Robert I (1274-1329), or Robert Bruce, was king of Scotland from 1306 to 1329. Leader of the successful resistance to the threat of English domination of his country, Bruce is regarded as one of the great patriots of Scottish history.
Robert Bruce was the eighth male to bear that name in a direct line going back to the first Robert, who probably took part in the Norman conquest of England and died about 1094. The family subsequently gained considerable lands and prominence in Scotland. The fifth Robert Bruce (died 1245) married the niece of King William, "the Lion," thus establishing a possible claim, albeit a distant one, to the Scottish throne. This claim was advanced by the sixth Robert on the highly complicated succession quarrel that arose in Scotland in 1290. William the Lion's grandson, Alexander III, had died in 1286, leaving as direct heir only a 3-year old granddaughter, Margaret, the "Maid of Norway" (her father was king of Norway). The problems of how to manage the minority reign of a small girl were grave enough, but when she died suddenly in 1290, some 13 competitors claimed to be her rightful successor as monarch of Scotland.
In this situation the commanding nature of England's king, Edward I, was the decisive factor. Any choice opposed by Edward would most likely be untenable, and the question was submitted to him for arbitration. The claims of two competitors clearly stood out: John Balliol, great-grandson of a brother of William the Lion by an eldest daughter; and Robert Bruce (VI), grandson by a younger daughter. Edward decided for Balliol; but before issuing his decision, he took oaths of allegiance from all the claimants, including Robert Bruce (VI) as well as his son Robert (VII).
This seventh Robert was the father of the patriotic leader and future king of Scotland; but, as has been seen, the position of the Bruces was originally that of appellants to, and sworn men of, the English King. Edward's decision had by no means settled the situation in Scotland. Balliol, suspected by the Scots of being an English puppet and by Edward of forswearing his oath, could not rule effectively, and the situation was complicated by the alliance of Scotland with France, an enemy of England. From 1296 Balliol was no longer a factor, and the only choices were direct English domination or Scottish independence, which meant war with England. William Wallace emerged as the leader of the Scottish resistance, winning a great victory at Stirling Bridge in 1297; but he was in turn defeated by Edward at Falkirk the following year, and though he kept up sporadic guerrilla warfare until his capture and execution in 1305, he was no longer a serious threat to the English. Besides, Wallace's movement was, nominally, to restore Balliol, a cause uncongenial to many of the leading Scots.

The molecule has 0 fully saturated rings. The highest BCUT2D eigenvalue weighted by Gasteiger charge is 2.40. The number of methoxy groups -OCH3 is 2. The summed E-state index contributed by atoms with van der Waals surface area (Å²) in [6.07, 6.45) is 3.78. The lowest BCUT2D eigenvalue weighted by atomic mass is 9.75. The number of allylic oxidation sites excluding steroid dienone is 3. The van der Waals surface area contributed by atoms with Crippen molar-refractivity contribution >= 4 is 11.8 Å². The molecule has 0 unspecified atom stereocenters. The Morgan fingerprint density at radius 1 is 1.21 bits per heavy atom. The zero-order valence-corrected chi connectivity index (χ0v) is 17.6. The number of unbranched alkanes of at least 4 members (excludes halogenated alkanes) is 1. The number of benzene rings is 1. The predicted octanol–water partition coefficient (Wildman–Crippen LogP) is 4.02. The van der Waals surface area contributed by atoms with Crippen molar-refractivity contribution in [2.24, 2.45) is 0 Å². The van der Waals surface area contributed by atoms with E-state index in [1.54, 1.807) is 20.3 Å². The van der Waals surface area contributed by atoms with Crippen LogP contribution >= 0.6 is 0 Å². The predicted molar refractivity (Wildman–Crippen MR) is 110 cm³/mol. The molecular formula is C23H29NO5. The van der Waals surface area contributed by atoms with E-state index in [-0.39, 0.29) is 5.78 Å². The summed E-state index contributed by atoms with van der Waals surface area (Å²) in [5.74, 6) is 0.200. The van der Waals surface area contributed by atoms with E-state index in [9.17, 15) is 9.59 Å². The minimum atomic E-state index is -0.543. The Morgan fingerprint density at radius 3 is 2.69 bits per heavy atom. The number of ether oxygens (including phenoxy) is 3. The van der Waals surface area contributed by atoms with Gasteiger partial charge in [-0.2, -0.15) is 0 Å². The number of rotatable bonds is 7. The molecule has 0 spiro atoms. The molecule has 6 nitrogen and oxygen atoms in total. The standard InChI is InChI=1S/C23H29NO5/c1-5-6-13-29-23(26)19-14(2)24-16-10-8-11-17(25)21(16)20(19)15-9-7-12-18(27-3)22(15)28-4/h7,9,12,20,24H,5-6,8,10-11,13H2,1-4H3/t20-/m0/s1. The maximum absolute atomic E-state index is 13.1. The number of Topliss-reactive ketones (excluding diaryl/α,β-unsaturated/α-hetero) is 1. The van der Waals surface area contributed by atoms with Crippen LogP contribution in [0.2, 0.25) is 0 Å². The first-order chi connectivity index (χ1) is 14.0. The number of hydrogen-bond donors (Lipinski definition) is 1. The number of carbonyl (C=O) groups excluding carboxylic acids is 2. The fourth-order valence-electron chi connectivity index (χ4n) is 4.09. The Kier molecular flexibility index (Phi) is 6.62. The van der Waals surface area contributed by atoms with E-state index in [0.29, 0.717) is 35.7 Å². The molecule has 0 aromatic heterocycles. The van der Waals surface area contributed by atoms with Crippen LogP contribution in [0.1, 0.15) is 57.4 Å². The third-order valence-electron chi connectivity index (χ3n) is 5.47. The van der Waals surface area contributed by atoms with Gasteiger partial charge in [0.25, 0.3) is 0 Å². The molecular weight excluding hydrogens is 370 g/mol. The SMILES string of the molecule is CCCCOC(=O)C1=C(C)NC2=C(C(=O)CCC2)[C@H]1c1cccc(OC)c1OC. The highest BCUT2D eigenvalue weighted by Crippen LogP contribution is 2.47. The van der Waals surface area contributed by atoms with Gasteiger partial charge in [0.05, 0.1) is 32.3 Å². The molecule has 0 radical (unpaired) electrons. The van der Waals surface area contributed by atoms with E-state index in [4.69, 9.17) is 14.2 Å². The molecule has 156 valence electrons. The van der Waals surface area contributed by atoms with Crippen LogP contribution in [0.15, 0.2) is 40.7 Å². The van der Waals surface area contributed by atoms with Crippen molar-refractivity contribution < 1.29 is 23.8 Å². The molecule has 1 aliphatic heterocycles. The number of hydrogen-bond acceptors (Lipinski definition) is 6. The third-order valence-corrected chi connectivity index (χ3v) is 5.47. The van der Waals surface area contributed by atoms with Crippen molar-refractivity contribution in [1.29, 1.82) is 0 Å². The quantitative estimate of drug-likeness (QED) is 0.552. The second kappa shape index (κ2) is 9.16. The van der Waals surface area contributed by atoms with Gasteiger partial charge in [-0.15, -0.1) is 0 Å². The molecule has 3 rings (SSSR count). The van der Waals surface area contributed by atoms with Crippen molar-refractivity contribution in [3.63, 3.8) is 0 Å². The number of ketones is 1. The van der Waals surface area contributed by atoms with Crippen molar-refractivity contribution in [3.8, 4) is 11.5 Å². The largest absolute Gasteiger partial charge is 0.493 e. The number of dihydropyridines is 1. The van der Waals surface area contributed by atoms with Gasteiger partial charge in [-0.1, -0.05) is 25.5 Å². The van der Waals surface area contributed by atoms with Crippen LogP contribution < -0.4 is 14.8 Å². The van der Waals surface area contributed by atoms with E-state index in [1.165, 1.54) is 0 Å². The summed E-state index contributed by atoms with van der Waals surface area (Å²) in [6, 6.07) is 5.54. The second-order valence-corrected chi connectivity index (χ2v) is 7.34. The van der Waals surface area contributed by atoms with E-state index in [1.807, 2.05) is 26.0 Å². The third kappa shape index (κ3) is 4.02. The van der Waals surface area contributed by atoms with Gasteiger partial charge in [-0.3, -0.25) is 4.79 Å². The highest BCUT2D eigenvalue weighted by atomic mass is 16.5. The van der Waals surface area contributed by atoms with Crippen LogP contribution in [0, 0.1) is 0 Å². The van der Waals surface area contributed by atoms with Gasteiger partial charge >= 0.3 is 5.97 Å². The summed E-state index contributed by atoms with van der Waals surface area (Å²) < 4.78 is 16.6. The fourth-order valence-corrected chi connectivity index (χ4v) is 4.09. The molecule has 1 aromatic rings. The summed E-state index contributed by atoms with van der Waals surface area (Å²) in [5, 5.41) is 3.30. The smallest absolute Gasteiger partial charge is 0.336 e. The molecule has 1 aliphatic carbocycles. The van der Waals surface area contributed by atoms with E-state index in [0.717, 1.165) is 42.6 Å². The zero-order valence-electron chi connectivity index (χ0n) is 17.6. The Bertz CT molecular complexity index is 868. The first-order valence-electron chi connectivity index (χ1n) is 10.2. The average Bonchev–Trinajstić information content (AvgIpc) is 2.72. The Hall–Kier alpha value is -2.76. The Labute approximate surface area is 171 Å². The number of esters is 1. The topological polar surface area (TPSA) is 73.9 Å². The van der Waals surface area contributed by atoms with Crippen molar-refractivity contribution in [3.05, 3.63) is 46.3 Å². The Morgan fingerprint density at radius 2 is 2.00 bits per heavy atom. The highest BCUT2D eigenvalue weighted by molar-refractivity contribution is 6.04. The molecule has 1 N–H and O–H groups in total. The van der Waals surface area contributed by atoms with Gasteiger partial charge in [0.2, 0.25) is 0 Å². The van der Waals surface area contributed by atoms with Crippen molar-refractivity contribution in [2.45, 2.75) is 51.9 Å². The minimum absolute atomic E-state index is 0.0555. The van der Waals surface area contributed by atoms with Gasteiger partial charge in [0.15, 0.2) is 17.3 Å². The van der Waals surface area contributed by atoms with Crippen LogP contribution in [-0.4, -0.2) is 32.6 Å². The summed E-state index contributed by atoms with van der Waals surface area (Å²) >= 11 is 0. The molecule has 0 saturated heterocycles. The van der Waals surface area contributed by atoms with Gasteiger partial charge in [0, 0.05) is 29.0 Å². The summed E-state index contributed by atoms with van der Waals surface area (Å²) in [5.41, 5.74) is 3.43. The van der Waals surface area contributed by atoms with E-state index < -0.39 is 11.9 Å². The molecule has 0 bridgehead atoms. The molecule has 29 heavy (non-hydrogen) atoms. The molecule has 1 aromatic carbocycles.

Robert Bruce the eighth (hereafter called just Bruce) first emerged importantly as one of the "guardians" of the kingdom in December 1298, ostensibly on behalf of Edward I. The other principal guardian was John Comyn, nicknamed "The Red," whose affinity with the house of Balliol led to a lasting quarrel with Bruce from at least 1299. Bruce resigned as guardian in 1300, and though on the surface he was at peace with Edward, it is likely that he was thinking of the crown, especially after the death of his father (who had earlier transferred the Bruce claim to him) in 1304. He had apparently entered into a secret alliance with the patriotic Bishop Lamberton of St. Andrews, and perhaps through fear that his plans would be disclosed, he killed Comyn the Red in a church in Dumfries in February 1306. This violent and probably unpremeditated deed at once pushed Bruce to the head of the Scottish resistance. Within 6 weeks he was crowned as Robert I, King of Scotland.